NORTH LIBERTY- At Ledi, everyone's family.
At least, that's what co-owners Tammy Mowder and Ikmet Rushiti had in mind when opening the restaurant in May at the former Brown Bottle location in Beaver Kreek Center.
"That's the type of place we want to be, where everybody knows your name," said Mowder. "We're getting there."
The old-fashioned American diner is a far cry from the dimly-lit, Italian-style restaurant Brown Bottle customers remember, but Mowder promised equally-satisfying dishes from the new joint.
"We cut our own meat," she said. "Our turkeys are not sent to us cooked. Our biscuits and gravy, my cook stands back there and makes that. We don't pour a package in."
After over 30 years in the restaurant industry, from Florida to Illinois, Mowder said choosing quality ingredients and vendors was of utmost importance when opening Ledi, as well as making virtually every menu item fresh.
"It means sometimes it's not exactly the same as it was the last time but it's even better. Because they're making it that morning," she said. "That's what we're trying to do, put good quality of stuff on the table. And, do it as reasonable priced as we can for this area."
In North Liberty, a city of over 18,000, Ledi is one of just a few sit-down restaurants serving breakfast- and just the third serving it all day, every day.
"We picked North Liberty. We wanted this town," Mowder explained. "We wanted to be a part of this community. We want to reach out to this community and give them a choice. It's nice to have choices in a place."
Rushiti, a native of Macedonia, said he moved from the Chicago area to North Liberty five years ago and knew something was missing.
"I had a feeling for a long time to put a family style restaurant in this town," he said, adding everything is "fast food or bars" nowadays. "This type of restaurant, they need to bring them back. They're trying to forget the family restaurant."
With over 20 years of kitchen experience, including running his own restaurant, Rushiti said he's where he wants to be.
"I loved cooking from the beginning," he said.
At 15, he was working in restaurants in his hometown of Ki?evo. And, before that, he grew up watching his mother cook- everything from scratch, he noted. When he came to the United States, he took his first job as a dishwasher, working his way up to line cook before taking cooking classes to perfect his craft.
"This is my dream, to be a cook, running a restaurant," he said. "It's my hobby. I go home and I dream in cooking."
While his roots manifest in Greek or Mediterranean foods, the Ledi menu is more home-style, American diner food. But, he noted, he's flexible.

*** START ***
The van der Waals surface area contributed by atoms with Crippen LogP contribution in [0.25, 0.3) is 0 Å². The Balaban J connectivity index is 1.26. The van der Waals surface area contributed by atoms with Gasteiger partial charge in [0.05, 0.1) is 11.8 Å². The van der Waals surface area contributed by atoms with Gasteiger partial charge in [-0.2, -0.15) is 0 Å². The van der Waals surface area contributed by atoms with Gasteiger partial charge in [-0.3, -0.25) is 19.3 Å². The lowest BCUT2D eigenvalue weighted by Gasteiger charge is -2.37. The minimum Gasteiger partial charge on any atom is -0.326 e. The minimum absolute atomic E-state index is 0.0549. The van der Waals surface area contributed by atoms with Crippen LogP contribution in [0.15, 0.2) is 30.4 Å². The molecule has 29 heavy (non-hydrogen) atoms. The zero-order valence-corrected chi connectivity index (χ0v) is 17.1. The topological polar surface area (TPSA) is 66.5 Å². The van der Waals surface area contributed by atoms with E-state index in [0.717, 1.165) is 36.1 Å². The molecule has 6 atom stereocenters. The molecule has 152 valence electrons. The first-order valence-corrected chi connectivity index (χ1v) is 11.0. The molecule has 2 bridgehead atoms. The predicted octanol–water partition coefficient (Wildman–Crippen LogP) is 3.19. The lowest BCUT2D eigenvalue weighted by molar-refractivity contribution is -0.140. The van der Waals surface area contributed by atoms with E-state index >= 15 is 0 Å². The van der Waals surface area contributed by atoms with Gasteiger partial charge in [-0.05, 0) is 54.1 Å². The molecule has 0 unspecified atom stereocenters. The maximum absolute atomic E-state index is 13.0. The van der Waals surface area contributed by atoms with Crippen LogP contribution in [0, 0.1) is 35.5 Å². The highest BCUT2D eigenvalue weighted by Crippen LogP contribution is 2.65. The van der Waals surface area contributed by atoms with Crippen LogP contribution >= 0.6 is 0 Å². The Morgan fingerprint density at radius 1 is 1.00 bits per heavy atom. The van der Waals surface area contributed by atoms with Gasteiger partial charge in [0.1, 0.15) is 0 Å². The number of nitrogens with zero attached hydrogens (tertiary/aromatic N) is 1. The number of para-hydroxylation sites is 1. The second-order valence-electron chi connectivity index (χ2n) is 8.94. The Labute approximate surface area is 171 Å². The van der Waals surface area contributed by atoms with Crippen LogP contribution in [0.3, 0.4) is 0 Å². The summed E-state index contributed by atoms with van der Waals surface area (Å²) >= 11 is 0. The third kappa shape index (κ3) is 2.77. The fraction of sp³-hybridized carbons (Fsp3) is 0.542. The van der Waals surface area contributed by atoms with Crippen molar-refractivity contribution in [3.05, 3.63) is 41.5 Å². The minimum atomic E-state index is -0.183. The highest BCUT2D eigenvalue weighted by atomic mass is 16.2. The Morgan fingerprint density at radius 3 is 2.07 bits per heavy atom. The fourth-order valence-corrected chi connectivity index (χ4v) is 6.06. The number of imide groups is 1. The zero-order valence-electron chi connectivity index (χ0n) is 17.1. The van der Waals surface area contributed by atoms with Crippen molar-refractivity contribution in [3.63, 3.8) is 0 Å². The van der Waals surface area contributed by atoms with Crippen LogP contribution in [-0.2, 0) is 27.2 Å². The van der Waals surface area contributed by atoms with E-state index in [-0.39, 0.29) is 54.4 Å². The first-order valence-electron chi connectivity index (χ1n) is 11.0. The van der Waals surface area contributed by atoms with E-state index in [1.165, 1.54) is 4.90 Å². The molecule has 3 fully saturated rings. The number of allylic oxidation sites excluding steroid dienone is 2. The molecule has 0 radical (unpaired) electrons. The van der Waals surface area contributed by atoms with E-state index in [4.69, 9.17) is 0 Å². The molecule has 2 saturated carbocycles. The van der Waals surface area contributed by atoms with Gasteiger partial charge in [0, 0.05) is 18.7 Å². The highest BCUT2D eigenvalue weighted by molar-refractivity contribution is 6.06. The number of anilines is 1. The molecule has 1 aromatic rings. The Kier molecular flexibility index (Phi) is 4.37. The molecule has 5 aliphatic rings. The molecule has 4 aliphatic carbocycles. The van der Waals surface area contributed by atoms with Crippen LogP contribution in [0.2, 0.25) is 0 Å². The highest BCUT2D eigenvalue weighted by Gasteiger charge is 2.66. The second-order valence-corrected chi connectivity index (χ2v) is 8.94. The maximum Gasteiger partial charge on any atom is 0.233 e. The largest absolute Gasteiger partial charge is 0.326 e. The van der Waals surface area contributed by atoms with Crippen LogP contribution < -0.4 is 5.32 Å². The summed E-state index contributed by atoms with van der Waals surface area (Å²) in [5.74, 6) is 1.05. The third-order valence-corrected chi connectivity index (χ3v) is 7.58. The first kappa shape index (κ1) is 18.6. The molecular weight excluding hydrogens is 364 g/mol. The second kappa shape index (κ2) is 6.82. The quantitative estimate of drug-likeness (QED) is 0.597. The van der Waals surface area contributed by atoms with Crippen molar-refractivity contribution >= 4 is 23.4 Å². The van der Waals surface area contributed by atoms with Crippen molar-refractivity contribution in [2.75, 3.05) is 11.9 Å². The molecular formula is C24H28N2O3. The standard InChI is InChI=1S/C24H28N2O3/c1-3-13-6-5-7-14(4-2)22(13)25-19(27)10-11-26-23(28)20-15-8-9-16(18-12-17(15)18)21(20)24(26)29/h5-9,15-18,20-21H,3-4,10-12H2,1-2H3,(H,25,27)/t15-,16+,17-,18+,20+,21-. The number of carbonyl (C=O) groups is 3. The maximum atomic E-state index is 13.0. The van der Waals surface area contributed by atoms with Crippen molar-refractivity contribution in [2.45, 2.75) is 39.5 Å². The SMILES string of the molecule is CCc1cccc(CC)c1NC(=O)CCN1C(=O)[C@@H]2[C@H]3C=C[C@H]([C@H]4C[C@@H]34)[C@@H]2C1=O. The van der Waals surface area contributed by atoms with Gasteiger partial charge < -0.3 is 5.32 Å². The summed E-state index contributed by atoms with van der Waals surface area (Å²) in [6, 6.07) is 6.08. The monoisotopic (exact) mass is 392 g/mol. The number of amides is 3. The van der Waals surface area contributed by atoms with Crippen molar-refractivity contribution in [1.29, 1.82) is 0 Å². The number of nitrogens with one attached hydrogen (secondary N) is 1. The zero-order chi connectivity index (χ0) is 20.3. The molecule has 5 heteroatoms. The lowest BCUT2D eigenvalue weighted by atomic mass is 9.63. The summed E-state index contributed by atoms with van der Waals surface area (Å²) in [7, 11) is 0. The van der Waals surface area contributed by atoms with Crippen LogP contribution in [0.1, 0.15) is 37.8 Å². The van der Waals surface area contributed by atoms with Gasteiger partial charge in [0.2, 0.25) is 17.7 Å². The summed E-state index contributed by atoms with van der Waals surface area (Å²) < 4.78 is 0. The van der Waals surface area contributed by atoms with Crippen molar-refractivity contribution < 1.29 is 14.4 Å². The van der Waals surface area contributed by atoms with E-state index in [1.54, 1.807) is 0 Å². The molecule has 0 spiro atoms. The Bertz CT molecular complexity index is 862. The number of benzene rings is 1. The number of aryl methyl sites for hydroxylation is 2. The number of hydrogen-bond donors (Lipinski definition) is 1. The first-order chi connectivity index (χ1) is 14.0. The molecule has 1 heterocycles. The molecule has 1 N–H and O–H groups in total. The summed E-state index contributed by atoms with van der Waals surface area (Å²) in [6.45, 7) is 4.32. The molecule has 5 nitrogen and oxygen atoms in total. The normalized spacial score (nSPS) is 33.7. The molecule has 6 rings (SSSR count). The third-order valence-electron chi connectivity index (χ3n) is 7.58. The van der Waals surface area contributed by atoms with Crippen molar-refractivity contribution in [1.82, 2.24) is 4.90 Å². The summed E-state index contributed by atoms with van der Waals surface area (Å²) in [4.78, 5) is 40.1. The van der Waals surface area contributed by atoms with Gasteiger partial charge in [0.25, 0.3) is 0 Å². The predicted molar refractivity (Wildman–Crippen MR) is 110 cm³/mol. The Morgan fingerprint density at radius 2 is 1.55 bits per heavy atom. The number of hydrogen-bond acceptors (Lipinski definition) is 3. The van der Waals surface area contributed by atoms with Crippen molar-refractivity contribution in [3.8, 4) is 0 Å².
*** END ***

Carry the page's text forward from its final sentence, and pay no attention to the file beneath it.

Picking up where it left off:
"Any food they want me to make for them, I can do that. If I have my ingredients, no problem, I can make whatever," he said.
In fact, Mowder noted, they're still perfecting the menu based on customer's wishes.
"We wanted to be open a few months and see what really went well," she said. "Once we feel like we've been here long enough to know what the crowd likes, we'll pick the specials."
What you can expect are extra-large helpings- of chicken fried steak, liver and onions, American goulash and fish, as well as the typical sandwiches and burgers. Not to mention all-day breakfast.
"You get plenty of what you pay for," said Mowder.
One thing Ledi likely won't budge on: serving alcohol.
"A lot of folks have wanted us to do beer and wine, and we've thought about it, but I want the folks to come in after church," Mowder shared. "I want them to bring their kids and color my pictures and grow up and been coming here for 20 years kind of thing. There're a million places to go have a drink and be an adult."
But at Ledi, it's about family, and being a kid. That's the restaurant's namesake, after all. Rushiti's only son, Ledi, was born after 15 years of marriage.
"He's my miracle baby," he said. "I waited so long for that kid."
Mowder said both she and Rushiti are family-oriented, which made their business venture run so seamlessly.
"We've known each other a long time," she added. "He runs the back and I run the front. Coming together made it a perfect match."
So far, the restaurant does boast a couple regulars, but Mowder admitted it's been difficult getting the word out.
"I get a lot of Solon and Coralville customers, but we came to North Liberty," she said.
She added they'd like to start booking their party room, which holds up to 65 people and is free of charge as long as you order.
"This is our first place," said Rushiti. "We want success. We want more Ledis coming around. I want to see my restaurant talking good stuff, people smiling and happy about this place. I want to make it feel like home."
Ledi Family Restaurant is open from 7 a.m. to 9 p.m. Monday through Saturday and 7 a.m. to 3 p.m. on Sunday (breakfast buffet only). Located at 125 E. Zeller Street, Ledi is offering two free pancakes for kids 6 years old and under throughout the month of July.